Graves’ disease is typically known as a thyroid condition. However, this disease can impact many parts of the body, including the eyes. Graves’ eye disease is characterized by inflammation and swelling around the eyes and changes in vision.
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Graves’ disease is a type of hyperthyroidism, which indicates an overactive thyroid gland. The symptoms are often mild and treatable.
It affects about 1 in 100 Americans. As a result of being overactive, the thyroid produces too many hormones and releases them into the blood.
Graves’ disease is different from other types of hyperthyroidism because it’s caused by autoimmunity. Thus, the immune system mistakenly attacks the thyroid, which increases hormone production.
The hormones produced by the thyroid are:
tetraiodothyronine (thyroxine or T4)
The T3 and T4 hormones, in particular, are involved with many processes in your body. These include:
growth and brain development
regulating body temperature
activation of the nervous system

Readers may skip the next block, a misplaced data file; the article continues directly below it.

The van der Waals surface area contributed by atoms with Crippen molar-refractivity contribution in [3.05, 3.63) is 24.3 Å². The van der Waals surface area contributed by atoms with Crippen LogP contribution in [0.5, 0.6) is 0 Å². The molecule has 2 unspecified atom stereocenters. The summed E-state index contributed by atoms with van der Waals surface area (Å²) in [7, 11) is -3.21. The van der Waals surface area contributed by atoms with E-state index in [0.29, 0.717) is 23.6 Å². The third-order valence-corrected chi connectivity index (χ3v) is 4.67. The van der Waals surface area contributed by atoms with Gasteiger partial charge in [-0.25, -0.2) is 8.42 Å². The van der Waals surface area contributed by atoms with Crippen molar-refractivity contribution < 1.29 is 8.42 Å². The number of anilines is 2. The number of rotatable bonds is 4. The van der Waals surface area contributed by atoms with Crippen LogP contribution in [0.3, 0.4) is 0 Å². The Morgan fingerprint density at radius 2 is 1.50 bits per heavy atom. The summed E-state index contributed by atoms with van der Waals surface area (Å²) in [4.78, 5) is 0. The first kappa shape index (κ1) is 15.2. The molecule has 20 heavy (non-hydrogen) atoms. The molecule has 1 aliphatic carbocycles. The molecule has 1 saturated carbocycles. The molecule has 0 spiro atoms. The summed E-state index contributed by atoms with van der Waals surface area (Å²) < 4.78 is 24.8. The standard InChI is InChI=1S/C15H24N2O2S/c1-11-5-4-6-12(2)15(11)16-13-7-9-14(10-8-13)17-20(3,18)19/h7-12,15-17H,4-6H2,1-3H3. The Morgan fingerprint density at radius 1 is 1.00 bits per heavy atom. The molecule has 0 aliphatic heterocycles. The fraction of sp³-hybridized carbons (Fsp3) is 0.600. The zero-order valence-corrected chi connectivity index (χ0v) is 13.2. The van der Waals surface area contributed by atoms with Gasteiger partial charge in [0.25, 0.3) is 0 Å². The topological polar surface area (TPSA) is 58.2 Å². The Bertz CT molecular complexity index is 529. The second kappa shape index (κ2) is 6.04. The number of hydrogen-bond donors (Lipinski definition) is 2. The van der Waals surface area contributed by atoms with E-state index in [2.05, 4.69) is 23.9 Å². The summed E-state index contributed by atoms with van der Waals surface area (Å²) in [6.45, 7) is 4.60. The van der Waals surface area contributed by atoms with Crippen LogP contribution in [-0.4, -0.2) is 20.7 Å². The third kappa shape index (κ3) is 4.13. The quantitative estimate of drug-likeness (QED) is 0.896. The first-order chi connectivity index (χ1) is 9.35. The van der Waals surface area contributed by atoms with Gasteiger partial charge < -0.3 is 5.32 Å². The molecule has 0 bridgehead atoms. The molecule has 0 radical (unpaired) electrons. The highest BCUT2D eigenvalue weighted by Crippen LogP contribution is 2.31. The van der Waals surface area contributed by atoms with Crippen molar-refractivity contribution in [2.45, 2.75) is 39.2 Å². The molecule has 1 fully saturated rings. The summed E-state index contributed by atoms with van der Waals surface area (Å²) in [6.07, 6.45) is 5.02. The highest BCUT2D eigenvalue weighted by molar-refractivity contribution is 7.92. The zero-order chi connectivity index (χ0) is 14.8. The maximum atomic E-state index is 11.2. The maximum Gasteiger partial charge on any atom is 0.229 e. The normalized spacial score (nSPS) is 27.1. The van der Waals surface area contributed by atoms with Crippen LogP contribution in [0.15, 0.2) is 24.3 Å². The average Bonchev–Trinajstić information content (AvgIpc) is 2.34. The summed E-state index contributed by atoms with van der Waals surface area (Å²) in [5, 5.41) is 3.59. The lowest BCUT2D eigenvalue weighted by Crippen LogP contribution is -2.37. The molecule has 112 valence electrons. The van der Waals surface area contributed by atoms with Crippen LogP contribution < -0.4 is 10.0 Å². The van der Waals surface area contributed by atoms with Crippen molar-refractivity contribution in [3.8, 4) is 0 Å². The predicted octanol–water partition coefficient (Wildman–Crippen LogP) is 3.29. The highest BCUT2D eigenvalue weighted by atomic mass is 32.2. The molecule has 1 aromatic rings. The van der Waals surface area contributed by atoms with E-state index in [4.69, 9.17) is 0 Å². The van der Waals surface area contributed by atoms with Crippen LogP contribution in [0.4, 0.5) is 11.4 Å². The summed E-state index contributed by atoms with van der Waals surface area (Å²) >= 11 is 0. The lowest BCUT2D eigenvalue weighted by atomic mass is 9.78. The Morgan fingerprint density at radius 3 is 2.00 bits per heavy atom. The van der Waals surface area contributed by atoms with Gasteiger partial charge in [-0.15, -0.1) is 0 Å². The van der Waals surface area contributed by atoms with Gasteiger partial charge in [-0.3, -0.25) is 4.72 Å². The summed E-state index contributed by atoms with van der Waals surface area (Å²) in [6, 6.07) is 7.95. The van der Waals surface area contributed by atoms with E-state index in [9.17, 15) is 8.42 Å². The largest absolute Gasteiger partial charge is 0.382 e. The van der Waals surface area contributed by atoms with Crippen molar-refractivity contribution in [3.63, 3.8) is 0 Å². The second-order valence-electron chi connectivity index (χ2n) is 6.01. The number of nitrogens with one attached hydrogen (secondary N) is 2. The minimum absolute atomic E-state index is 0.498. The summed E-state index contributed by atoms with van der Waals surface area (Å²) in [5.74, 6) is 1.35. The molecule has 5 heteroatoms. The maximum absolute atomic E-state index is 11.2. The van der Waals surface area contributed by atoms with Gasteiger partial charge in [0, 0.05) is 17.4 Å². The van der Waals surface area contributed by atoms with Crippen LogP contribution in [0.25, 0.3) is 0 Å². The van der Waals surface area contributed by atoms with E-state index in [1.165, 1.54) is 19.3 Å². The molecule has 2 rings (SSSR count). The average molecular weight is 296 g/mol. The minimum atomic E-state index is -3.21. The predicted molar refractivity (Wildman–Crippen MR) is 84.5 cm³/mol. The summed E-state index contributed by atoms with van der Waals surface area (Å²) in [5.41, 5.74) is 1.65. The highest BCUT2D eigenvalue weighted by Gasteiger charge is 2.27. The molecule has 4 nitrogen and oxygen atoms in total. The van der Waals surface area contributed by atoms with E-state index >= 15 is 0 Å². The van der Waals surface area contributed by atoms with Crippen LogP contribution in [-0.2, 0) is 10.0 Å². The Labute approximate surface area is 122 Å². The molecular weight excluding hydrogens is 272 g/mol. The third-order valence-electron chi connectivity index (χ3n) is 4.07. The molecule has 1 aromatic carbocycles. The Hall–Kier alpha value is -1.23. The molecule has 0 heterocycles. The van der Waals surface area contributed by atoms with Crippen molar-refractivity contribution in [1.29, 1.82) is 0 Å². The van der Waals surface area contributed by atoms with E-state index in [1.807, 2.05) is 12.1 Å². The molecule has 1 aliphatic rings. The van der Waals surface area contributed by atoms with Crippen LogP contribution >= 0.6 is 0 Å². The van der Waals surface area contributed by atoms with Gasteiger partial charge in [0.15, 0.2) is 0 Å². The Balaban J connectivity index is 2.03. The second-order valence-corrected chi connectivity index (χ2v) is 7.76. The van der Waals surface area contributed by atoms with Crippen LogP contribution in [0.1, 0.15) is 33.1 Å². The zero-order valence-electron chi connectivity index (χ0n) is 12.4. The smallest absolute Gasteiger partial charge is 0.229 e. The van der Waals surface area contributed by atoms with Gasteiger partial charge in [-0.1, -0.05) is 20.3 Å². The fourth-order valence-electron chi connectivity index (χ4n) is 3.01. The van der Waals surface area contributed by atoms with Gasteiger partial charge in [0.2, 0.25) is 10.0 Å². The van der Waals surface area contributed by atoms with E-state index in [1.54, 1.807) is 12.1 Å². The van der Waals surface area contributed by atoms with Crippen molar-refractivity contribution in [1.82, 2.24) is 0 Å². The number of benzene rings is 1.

Due to the many processes that the thyroid hormones are involved with, it’s clear why Graves’ disease is not limited to the thyroid only.
Several complications of Graves’ disease can occur, such as:
ophthalmopathy (eye problems)
dermopathy (skin problems)
thyrotoxic myopathy (muscle problems)
goiter (bulging neck)
Graves’ disease worsens when left untreated, as new symptoms or complications can develop.
Graves’ eye disease typically occurs within the early stages of this condition or concurrently with other symptoms of hyperthyroidism. There is also potential for Graves’ eye disease to occur after Graves’ disease is treated.
Graves’ eye disease is characterized by puffy, swollen, and inflamed tissue around the eyes. Blurred or double vision can also occur, along with other symptoms such as a gritty sensation in the eyes and light sensitivity.
Therefore, it is crucial to seek medical advice early if you notice any symptoms of Graves’ disease. Early intervention can significantly improve your outcome and quality of life.
Because Graves’ eye disease is an early manifestation of Graves’ disease, you may experience a variety of symptoms.